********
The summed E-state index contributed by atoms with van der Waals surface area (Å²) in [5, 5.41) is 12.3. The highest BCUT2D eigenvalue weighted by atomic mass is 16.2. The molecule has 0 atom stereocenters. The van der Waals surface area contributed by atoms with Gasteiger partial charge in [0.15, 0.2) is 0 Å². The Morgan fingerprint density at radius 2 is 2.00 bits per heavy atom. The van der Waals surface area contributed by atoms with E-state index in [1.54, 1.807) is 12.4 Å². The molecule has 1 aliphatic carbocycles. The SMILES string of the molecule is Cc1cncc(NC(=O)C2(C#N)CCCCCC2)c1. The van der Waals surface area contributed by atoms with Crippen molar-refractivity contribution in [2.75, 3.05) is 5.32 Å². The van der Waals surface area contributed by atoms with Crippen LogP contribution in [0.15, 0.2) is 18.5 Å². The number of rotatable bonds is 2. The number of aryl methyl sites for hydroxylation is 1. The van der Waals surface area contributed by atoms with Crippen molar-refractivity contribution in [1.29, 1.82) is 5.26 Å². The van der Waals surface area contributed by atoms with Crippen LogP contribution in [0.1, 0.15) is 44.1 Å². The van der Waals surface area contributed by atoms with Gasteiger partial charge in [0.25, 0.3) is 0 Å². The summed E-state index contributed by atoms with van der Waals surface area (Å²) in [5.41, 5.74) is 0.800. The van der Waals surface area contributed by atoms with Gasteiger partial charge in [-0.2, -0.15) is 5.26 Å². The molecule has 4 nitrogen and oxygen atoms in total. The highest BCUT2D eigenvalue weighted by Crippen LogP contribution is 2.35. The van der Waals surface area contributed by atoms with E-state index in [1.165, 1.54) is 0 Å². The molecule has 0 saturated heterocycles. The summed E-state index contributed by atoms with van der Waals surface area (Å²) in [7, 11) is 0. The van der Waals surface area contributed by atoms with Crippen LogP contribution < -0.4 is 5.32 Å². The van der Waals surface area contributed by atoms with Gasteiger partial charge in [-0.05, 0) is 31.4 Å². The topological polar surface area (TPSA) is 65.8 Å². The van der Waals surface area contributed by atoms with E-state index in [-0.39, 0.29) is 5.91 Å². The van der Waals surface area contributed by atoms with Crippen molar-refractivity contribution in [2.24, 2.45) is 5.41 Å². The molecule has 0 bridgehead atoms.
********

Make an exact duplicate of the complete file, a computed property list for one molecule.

The summed E-state index contributed by atoms with van der Waals surface area (Å²) in [5, 5.41) is 12.3. The highest BCUT2D eigenvalue weighted by atomic mass is 16.2. The molecule has 0 atom stereocenters. The van der Waals surface area contributed by atoms with Gasteiger partial charge in [0.15, 0.2) is 0 Å². The Morgan fingerprint density at radius 2 is 2.00 bits per heavy atom. The van der Waals surface area contributed by atoms with E-state index in [1.54, 1.807) is 12.4 Å². The molecule has 1 aliphatic carbocycles. The SMILES string of the molecule is Cc1cncc(NC(=O)C2(C#N)CCCCCC2)c1. The van der Waals surface area contributed by atoms with Crippen molar-refractivity contribution in [2.75, 3.05) is 5.32 Å². The van der Waals surface area contributed by atoms with Crippen LogP contribution in [0.15, 0.2) is 18.5 Å². The number of rotatable bonds is 2. The number of aryl methyl sites for hydroxylation is 1. The van der Waals surface area contributed by atoms with Crippen molar-refractivity contribution in [1.29, 1.82) is 5.26 Å². The van der Waals surface area contributed by atoms with Crippen LogP contribution in [0.1, 0.15) is 44.1 Å². The van der Waals surface area contributed by atoms with Gasteiger partial charge in [0.25, 0.3) is 0 Å². The summed E-state index contributed by atoms with van der Waals surface area (Å²) in [5.41, 5.74) is 0.800. The van der Waals surface area contributed by atoms with Gasteiger partial charge in [-0.2, -0.15) is 5.26 Å². The molecule has 4 nitrogen and oxygen atoms in total. The highest BCUT2D eigenvalue weighted by Crippen LogP contribution is 2.35. The van der Waals surface area contributed by atoms with E-state index in [1.165, 1.54) is 0 Å². The molecule has 0 saturated heterocycles. The summed E-state index contributed by atoms with van der Waals surface area (Å²) in [7, 11) is 0. The van der Waals surface area contributed by atoms with Crippen LogP contribution < -0.4 is 5.32 Å². The van der Waals surface area contributed by atoms with Gasteiger partial charge in [-0.05, 0) is 31.4 Å². The topological polar surface area (TPSA) is 65.8 Å². The van der Waals surface area contributed by atoms with E-state index in [-0.39, 0.29) is 5.91 Å². The van der Waals surface area contributed by atoms with Crippen molar-refractivity contribution in [2.24, 2.45) is 5.41 Å². The molecule has 0 bridgehead atoms.